Let me do another example, just so chemists don't think I'm an absolute ninny. Chemical reactions rarely proceed by having things collide simultaneously---it's too unlikely. So, for the formation of water from atomic hydrogen and oxygen, there will typically be an intermediate step. Maybe something like this:
Here OH is called a `hydroxyl radical'. I'm not sure this is the likely pathway, but never mind---it's a good excuse to work out another rate equation. If the first reaction has rate constant $\alpha$ and the second has rate constant $\beta$, here's what we get:
\begin{displaymath}
\begin{array}{ccl}
\frac{d [\mathrm{H}]}{d t} &=& - \alpha [\mathrm{H}] [\mathrm{O}] - \beta [\mathrm{H}] [\mathrm{OH}]
\\
\\
\frac{d [\mathrm{OH}]}{d t} &=& \alpha [\mathrm{H}] [\mathrm{O}] - \beta [\mathrm{H}] [\mathrm{OH}]
\\
\\
\frac{d [\mathrm{O}]}{d t} &=& - \alpha [\mathrm{H}] [\mathrm{O}]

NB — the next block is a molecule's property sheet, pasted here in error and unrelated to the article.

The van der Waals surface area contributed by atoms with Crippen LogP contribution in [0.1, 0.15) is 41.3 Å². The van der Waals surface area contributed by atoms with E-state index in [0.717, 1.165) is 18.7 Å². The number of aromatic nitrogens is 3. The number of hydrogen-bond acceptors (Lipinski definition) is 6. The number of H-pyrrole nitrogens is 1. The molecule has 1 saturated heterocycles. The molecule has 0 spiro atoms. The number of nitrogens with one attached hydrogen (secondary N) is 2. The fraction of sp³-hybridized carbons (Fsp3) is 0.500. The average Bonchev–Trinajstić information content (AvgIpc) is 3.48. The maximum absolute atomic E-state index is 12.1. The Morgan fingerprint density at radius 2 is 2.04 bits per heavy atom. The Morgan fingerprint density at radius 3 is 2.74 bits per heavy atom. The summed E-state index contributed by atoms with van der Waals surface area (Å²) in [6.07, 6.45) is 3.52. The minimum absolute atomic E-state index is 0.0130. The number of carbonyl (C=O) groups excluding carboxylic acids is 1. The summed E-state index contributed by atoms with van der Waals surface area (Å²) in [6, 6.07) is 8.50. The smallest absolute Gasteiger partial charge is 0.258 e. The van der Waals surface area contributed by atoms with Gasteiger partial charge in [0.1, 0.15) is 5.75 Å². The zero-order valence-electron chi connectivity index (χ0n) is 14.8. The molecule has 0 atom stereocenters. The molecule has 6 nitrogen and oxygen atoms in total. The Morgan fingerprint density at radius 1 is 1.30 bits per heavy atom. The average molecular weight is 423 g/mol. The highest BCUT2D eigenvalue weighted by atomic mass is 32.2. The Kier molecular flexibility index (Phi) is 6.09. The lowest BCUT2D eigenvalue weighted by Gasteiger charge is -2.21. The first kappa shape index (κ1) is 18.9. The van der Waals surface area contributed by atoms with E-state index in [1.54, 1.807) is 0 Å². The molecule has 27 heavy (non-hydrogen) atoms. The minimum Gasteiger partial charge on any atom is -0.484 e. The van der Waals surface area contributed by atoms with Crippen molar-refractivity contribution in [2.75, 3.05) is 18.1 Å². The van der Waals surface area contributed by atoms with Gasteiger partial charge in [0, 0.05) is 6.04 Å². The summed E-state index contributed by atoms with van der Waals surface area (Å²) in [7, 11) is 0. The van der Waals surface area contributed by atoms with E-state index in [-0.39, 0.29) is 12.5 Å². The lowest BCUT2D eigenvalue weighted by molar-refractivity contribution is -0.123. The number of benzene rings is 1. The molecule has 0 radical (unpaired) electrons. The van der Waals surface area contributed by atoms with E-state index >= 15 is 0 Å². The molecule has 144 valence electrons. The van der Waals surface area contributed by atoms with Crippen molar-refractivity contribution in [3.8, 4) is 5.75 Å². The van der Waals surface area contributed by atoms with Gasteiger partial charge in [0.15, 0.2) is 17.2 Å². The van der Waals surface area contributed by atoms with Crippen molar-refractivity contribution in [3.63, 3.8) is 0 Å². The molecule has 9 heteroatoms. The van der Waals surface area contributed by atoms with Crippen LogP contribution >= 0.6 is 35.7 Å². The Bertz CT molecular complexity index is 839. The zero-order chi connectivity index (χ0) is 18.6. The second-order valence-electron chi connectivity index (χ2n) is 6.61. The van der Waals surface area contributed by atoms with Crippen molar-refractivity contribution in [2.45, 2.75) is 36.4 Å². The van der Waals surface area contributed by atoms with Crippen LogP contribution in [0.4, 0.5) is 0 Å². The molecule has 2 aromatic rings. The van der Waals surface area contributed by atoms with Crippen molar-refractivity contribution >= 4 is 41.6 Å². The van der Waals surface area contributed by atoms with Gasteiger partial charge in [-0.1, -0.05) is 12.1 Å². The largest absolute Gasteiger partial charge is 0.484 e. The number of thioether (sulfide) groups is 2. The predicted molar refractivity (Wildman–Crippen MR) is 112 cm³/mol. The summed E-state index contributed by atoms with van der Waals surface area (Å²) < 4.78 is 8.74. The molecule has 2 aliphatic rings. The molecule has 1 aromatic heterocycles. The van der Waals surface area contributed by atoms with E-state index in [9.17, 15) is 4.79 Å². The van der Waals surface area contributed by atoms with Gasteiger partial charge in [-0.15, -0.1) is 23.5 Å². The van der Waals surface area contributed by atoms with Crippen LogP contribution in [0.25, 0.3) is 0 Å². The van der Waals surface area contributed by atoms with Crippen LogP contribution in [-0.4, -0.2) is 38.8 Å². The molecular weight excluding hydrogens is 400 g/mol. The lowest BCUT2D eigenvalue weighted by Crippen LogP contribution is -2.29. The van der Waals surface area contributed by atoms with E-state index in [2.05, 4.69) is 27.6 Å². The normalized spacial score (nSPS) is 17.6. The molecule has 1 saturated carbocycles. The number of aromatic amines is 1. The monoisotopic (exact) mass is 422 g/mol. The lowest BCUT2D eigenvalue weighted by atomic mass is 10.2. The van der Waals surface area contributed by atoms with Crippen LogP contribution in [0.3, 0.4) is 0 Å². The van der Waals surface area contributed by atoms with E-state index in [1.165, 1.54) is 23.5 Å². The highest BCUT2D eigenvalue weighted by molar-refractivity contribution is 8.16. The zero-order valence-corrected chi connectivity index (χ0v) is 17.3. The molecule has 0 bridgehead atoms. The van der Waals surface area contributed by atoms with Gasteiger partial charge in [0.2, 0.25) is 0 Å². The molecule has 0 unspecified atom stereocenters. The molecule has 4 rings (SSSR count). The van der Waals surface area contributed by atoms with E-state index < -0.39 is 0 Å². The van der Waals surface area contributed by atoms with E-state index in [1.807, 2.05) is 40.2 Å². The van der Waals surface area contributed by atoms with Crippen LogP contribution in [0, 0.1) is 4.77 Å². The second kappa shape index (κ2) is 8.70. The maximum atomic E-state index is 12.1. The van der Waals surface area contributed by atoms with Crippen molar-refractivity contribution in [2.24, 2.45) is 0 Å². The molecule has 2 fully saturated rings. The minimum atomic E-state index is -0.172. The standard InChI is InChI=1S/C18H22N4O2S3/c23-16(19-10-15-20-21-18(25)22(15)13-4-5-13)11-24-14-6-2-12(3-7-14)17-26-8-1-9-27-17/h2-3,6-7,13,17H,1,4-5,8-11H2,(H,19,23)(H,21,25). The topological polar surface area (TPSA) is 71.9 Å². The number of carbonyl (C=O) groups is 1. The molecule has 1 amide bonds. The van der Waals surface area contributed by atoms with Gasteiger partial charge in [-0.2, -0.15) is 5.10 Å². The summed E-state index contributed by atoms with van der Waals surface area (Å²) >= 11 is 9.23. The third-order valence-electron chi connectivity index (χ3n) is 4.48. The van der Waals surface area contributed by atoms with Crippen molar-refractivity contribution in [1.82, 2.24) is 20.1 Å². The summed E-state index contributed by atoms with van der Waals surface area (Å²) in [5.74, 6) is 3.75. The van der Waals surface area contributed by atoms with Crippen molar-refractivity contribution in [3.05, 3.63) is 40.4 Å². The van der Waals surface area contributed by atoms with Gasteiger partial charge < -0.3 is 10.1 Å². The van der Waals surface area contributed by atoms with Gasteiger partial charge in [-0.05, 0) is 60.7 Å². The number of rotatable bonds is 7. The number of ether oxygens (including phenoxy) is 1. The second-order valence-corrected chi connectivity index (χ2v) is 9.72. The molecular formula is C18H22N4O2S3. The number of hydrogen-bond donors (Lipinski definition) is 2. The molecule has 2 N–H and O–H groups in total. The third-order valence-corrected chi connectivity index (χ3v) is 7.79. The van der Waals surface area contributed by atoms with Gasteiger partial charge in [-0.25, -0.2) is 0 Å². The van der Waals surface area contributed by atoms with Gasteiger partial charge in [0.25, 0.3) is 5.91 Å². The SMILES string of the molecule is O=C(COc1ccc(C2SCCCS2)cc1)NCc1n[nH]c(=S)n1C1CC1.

\\
\\
\frac{d [\mathrm{H}_2\mathrm{O}]}{d t} &=&
\beta [\mathrm{H}] [\mathrm{OH}]
\end{array}
\end{displaymath}
See how it works? Each reaction occurs at a rate proportional to the product of the numbers of things that appear as inputs. We get minus signs when a reaction destroys one thing of a given kind, and plus signs when it creates one. We don't get factors of 2 as we did last time, because now no reaction creates or destroys of anything.
In chemistry every reaction comes with a reverse reaction. So, if hydrogen and oxygen atoms can combine to form water, a water molecule can also `dissociate' into hydrogen and oxygen atoms. The rate constants for the reverse reaction can be different than for the original reaction\ldots{} and all these rate constants depend on the temperature. At room temperature, the rate constant for hydrogen and oxygen to form water is a lot higher than the rate constant for the reverse reaction. That's why we see a lot of water, and not many lone hydrogen or oxygen atoms. But at sufficiently high temperatures, the rate constants change, and water molecules become more eager to dissociate.